SD-WAN is a software-defined (SD) networking approach to managing a wide area network (WAN). WAN is a telecommunications network that connects users over large distances; in this case, it refers to connecting a business’ branch locations to the head office. As businesses grow and require more connectivity, they need to do so while cutting costs and improving network management. When applied to WAN connections like broadband internet, 4G, or MPLS, SD-WAN allows for greater connectivity between data centers over long distances.
Why is SD-WAN so important?
Recently, there has been an uptick in the conversation around SD-WAN and more demand for it becoming the mainstream network for WAN connectivity. Let’s find out what the fuss is all about.
As companies grow, so do their number of employees, branches, and consequently their networks. A greater number of users (i.e. employees) want to access more applications from more locations, which are stored in multiple different clouds. SD-WAN allows for users to do this efficiently.
SD-WAN technology focuses on the user experience by providing you with the best path to navigate through network traffic. Additionally, it allows you to maintain network security by using software to have visibility over different user paths. This is why there is a lot of market hype around SD-WAN and why CIO’s and CTO’s are scrambling to have it as a part of their IT management toolkit.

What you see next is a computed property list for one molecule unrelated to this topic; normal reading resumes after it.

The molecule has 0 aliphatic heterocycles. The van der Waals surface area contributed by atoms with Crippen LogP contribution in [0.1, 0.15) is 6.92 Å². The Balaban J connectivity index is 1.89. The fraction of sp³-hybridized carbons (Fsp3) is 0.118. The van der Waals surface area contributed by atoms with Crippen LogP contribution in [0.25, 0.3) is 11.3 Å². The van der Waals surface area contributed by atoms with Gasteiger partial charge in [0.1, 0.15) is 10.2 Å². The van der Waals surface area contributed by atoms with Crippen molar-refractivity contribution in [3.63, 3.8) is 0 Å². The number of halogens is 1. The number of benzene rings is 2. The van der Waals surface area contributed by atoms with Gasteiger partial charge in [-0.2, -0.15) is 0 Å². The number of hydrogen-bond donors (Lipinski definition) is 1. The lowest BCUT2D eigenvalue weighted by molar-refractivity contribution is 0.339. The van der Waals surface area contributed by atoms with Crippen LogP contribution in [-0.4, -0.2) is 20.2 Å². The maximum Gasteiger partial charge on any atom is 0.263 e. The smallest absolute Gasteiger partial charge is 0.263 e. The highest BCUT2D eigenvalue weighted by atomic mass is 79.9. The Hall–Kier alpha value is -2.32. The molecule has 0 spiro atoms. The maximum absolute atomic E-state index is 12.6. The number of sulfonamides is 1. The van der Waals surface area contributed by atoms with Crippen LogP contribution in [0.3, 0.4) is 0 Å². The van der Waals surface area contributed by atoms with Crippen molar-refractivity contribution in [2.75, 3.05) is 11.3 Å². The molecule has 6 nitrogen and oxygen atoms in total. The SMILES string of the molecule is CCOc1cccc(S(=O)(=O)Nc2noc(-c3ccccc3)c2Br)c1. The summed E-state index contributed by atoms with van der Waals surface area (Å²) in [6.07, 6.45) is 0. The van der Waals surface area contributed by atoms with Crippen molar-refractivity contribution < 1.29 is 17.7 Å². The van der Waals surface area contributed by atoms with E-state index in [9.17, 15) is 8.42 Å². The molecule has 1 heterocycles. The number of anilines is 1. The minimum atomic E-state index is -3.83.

What does SD-WAN have that other networking solutions don’t?
There is a reason that tech giants like Cisco and their friends are spending so much time and money designing solutions for SD-WAN.
In the past decade, we have used networking solutions like multiprotocol label switching (MPLS) to connect WAN’s, and while it has provided strong connectivity, bandwidth, and privacy, it is very expensive. On the other hand, there’s broadband internet which is inexpensive, but has issues with latency, and connectivity is not as reliable.
SD-WAN provides a simpler method to create a hybrid of these two; you get the cost effectiveness of broadband, and the connectivity of MPLS. What enables this is SD-WAN’s ability to centralize policy and traffic management.
Here are a few more business benefits:
- Extend WAN to multiple clouds simultaneously.
- Provide seamless network optimization for cloud platforms like Azure and AWS.
- Integrated security with threat protection and secure traffic flow.
- Centralized dashboard to manage WAN, cloud, and security.
- In depth reporting and monitoring of WAN performance.
SD-WAN provides a central hub for managing WAN traffic while providing security, greater connectivity, and an overall better user experience.